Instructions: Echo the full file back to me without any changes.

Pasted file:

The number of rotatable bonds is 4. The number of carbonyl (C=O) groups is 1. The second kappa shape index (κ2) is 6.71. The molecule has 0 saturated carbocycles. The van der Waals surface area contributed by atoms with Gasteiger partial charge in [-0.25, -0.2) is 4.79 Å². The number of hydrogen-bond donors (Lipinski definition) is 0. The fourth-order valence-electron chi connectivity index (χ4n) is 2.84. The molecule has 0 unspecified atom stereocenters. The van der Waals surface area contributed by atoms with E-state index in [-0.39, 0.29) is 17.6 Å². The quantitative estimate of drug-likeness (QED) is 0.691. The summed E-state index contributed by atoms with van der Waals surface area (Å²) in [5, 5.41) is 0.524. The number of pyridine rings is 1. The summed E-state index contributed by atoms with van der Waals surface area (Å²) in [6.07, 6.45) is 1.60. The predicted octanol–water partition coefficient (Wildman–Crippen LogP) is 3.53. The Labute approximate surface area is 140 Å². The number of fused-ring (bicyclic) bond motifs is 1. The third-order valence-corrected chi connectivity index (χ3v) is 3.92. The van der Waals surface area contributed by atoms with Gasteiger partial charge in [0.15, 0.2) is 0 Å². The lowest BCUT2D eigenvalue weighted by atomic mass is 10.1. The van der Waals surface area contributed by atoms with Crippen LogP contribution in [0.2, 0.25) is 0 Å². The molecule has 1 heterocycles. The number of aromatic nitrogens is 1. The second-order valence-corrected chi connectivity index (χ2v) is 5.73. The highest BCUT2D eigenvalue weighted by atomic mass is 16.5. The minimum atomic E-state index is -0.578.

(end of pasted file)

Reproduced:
The number of rotatable bonds is 4. The number of carbonyl (C=O) groups is 1. The second kappa shape index (κ2) is 6.71. The molecule has 0 saturated carbocycles. The van der Waals surface area contributed by atoms with Gasteiger partial charge in [-0.25, -0.2) is 4.79 Å². The number of hydrogen-bond donors (Lipinski definition) is 0. The fourth-order valence-electron chi connectivity index (χ4n) is 2.84. The molecule has 0 unspecified atom stereocenters. The van der Waals surface area contributed by atoms with E-state index in [-0.39, 0.29) is 17.6 Å². The quantitative estimate of drug-likeness (QED) is 0.691. The summed E-state index contributed by atoms with van der Waals surface area (Å²) in [5, 5.41) is 0.524. The number of pyridine rings is 1. The summed E-state index contributed by atoms with van der Waals surface area (Å²) in [6.07, 6.45) is 1.60. The predicted octanol–water partition coefficient (Wildman–Crippen LogP) is 3.53. The Labute approximate surface area is 140 Å². The number of fused-ring (bicyclic) bond motifs is 1. The third-order valence-corrected chi connectivity index (χ3v) is 3.92. The van der Waals surface area contributed by atoms with Gasteiger partial charge in [0.15, 0.2) is 0 Å². The lowest BCUT2D eigenvalue weighted by atomic mass is 10.1. The van der Waals surface area contributed by atoms with Crippen LogP contribution in [0.2, 0.25) is 0 Å². The molecule has 1 heterocycles. The number of aromatic nitrogens is 1. The second-order valence-corrected chi connectivity index (χ2v) is 5.73. The highest BCUT2D eigenvalue weighted by atomic mass is 16.5. The minimum atomic E-state index is -0.578.